Wednesday, 7 May 2014

Book Review: Girl at the End of the World by Elizabeth Esther

Girl at the End of the World: My Escape from Fundamentalism in Search of Faith with a FutureGirl at the End of the World: My Escape from Fundamentalism in Search of Faith with a Future by Elizabeth Esther
My rating: 5 of 5 stars

I was SO excited to receive my copy of Girl at the End of the World by Elizabeth Esther because her blog, along with Cindy Kunsman's, was a catalyst for my eyes being opened to the abuse going on within my own church.

Elizabeth Esther was brought up in a Fundamentalist Christian cult/sect called the Assembly which was founded by her grandfather. The Assembly was controlling, stiffling, condemning and abusive. Within the Assembly: Women were treated like second class citizens, Elizabeth (along with all the other Assembly children) was subjected to extreme corporal punishment until her teens, she lived in constant fear of the end of the world (stockpiling, rapture, antichrist, imagined government spies - it has it all), and (as it always seems to be in these crazy cults) the men dominated and controlled.

The book reads very well and I didn't want to put it down, even sneaking downstairs in the middle of the night to finish it. It also left me wanting more, and I hope that she is planning to expand on how she has coped with the PTSD and other issues that the cult left her with. Although my 'cultish' church was entirely different from EE's, I identify with the panic attacks and various issues with the Christian faith that have arisen from my experiences. Basically I want some coping tips!

My favourite quote is:

"And then I step back. All these men. All their talking and writing and preaching and arguing over Scripture interpretation, all of them sitting on my shelf making me break out in hives. T.Austin-Sparks, G.Campbell Morgan, Watchman Nee, George Whitefield, James Strong and his totally exhausting Bible concordance, Samuel Rutherford and his letters, Jonathan Edwards and his huge freak-outs about falling into the hands of an angry God. And then there was my grandfather George Geftakys, with his own self-published book, Testimony to Jesus.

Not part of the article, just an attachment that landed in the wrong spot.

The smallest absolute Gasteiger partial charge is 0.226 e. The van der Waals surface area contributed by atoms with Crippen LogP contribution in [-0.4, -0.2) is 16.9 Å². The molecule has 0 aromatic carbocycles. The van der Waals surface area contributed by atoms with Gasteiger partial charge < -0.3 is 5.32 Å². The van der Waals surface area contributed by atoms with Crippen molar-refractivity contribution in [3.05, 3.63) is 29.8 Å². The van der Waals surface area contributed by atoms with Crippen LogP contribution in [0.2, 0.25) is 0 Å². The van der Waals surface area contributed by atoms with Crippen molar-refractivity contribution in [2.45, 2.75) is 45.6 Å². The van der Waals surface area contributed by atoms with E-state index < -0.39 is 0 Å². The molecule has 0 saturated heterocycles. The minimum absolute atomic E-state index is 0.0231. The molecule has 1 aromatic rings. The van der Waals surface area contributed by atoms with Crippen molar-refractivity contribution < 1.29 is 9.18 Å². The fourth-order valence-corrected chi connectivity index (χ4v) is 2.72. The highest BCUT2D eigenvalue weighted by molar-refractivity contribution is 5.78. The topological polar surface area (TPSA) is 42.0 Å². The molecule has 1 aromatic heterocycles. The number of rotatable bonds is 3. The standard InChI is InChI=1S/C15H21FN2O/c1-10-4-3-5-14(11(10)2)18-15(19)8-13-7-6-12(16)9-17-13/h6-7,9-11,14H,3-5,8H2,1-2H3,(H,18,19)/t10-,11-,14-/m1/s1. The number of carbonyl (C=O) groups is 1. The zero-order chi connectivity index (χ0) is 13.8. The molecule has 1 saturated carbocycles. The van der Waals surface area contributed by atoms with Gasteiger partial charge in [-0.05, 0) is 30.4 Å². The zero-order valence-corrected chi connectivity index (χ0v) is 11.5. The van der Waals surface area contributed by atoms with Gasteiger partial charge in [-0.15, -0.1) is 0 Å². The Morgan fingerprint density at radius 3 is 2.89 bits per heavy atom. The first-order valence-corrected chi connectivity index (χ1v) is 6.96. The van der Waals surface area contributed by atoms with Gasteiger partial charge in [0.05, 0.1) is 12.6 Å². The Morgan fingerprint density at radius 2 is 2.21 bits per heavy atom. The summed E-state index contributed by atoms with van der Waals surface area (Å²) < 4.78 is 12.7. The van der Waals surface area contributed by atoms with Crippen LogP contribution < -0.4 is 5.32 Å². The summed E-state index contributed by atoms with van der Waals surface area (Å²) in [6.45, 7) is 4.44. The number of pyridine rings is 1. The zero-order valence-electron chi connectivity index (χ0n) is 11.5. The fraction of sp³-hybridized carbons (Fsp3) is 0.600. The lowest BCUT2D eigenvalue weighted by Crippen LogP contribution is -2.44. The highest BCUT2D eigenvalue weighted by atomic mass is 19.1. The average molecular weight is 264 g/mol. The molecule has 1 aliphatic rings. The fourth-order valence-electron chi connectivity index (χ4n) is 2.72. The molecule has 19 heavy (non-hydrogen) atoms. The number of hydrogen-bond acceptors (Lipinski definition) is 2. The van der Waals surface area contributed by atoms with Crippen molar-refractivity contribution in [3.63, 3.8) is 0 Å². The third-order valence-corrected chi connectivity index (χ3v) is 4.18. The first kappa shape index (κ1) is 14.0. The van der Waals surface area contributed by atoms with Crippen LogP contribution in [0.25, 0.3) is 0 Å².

Well, these men can just sit here on my shelf and argue with each other. I am done listening to their voices in my head. If I am going to find my way back to God, I will start from scratch. I will choose the way of the illiterate. I mean, if God is abounding in mercy and loving-kindness, then surely there is a way to God reserved especially for those who cannot read!

I want that way.

I am fed up with reading about God through the male perspective only. I want to experience the God who inspired me as a child, the God who found me long before I could comprehend a single word in my Bible.

I want to experience God pursuing me for once. I am tired of seeking, striving, and knock-knock-knocking on heaven's door. I no longer want to know that silent, capricious, harsh God who would just as soon throw me into the fires of hell as save me. I am challenging God to pursue me like someone who has never been exposed to the Bible.

Love me, God. I dare You.

(Page 172)

That resonates so deeply with me. 'Tired of...striving', yes. Jesus is my Sabbath rest.

I thoroughly recommend the book, even if you have never experienced an unhealthy church, it's a good read and an important wake-up call for those who think that cutting yourself off from 'the world' and submitting to a charismatic 'leader' will somehow protect you from evil. Jesus saves us from all the stuff and I am very wary of charismatic leaders I think they detract from where the real focus should be.

It'll make you cry and laugh too.

My mum loved the book too. Mum's quote. "And I thought we had it bad at our church - but at least I wasn't beaten until I got callouses on my bottom!"



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